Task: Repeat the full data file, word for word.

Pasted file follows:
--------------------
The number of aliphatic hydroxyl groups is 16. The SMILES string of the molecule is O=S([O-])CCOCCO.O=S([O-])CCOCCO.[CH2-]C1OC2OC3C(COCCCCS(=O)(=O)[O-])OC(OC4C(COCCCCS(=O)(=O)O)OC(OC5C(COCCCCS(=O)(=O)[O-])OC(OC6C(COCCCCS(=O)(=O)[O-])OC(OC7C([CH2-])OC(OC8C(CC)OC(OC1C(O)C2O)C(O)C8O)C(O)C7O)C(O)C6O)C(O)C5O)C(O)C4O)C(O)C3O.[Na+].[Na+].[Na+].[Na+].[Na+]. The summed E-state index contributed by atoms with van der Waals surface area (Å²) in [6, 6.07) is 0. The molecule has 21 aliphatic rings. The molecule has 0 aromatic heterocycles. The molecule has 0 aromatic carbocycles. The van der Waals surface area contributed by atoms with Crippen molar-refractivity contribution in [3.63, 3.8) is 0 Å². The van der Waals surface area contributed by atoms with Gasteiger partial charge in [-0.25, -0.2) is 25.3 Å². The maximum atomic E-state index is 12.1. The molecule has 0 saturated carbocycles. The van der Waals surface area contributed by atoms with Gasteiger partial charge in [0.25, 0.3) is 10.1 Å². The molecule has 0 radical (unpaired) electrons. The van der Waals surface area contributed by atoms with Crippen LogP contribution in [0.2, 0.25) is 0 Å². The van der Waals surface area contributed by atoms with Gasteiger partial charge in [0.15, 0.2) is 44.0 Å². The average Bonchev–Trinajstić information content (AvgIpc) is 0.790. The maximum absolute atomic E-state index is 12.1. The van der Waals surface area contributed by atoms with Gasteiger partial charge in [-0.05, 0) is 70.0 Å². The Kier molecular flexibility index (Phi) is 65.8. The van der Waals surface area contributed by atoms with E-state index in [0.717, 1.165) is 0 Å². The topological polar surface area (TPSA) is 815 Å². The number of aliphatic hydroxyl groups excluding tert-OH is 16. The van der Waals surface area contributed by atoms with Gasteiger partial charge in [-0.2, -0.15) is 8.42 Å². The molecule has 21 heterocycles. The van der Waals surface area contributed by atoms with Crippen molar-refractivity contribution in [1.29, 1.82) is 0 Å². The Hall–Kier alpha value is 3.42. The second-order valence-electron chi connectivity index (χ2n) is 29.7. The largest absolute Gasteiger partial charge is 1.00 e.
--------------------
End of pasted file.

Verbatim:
The number of aliphatic hydroxyl groups is 16. The SMILES string of the molecule is O=S([O-])CCOCCO.O=S([O-])CCOCCO.[CH2-]C1OC2OC3C(COCCCCS(=O)(=O)[O-])OC(OC4C(COCCCCS(=O)(=O)O)OC(OC5C(COCCCCS(=O)(=O)[O-])OC(OC6C(COCCCCS(=O)(=O)[O-])OC(OC7C([CH2-])OC(OC8C(CC)OC(OC1C(O)C2O)C(O)C8O)C(O)C7O)C(O)C6O)C(O)C5O)C(O)C4O)C(O)C3O.[Na+].[Na+].[Na+].[Na+].[Na+]. The summed E-state index contributed by atoms with van der Waals surface area (Å²) in [6, 6.07) is 0. The molecule has 21 aliphatic rings. The molecule has 0 aromatic heterocycles. The molecule has 0 aromatic carbocycles. The van der Waals surface area contributed by atoms with Crippen molar-refractivity contribution in [3.63, 3.8) is 0 Å². The van der Waals surface area contributed by atoms with Gasteiger partial charge in [-0.25, -0.2) is 25.3 Å². The maximum atomic E-state index is 12.1. The molecule has 0 saturated carbocycles. The van der Waals surface area contributed by atoms with Gasteiger partial charge in [0.25, 0.3) is 10.1 Å². The molecule has 0 radical (unpaired) electrons. The van der Waals surface area contributed by atoms with Crippen LogP contribution in [0.2, 0.25) is 0 Å². The van der Waals surface area contributed by atoms with Gasteiger partial charge in [0.15, 0.2) is 44.0 Å². The average Bonchev–Trinajstić information content (AvgIpc) is 0.790. The maximum absolute atomic E-state index is 12.1. The van der Waals surface area contributed by atoms with Gasteiger partial charge in [-0.05, 0) is 70.0 Å². The Kier molecular flexibility index (Phi) is 65.8. The van der Waals surface area contributed by atoms with E-state index in [0.717, 1.165) is 0 Å². The topological polar surface area (TPSA) is 815 Å². The number of aliphatic hydroxyl groups excluding tert-OH is 16. The van der Waals surface area contributed by atoms with Gasteiger partial charge in [-0.2, -0.15) is 8.42 Å². The molecule has 21 heterocycles. The van der Waals surface area contributed by atoms with Crippen molar-refractivity contribution in [1.29, 1.82) is 0 Å². The Hall–Kier alpha value is 3.42. The second-order valence-electron chi connectivity index (χ2n) is 29.7. The largest absolute Gasteiger partial charge is 1.00 e.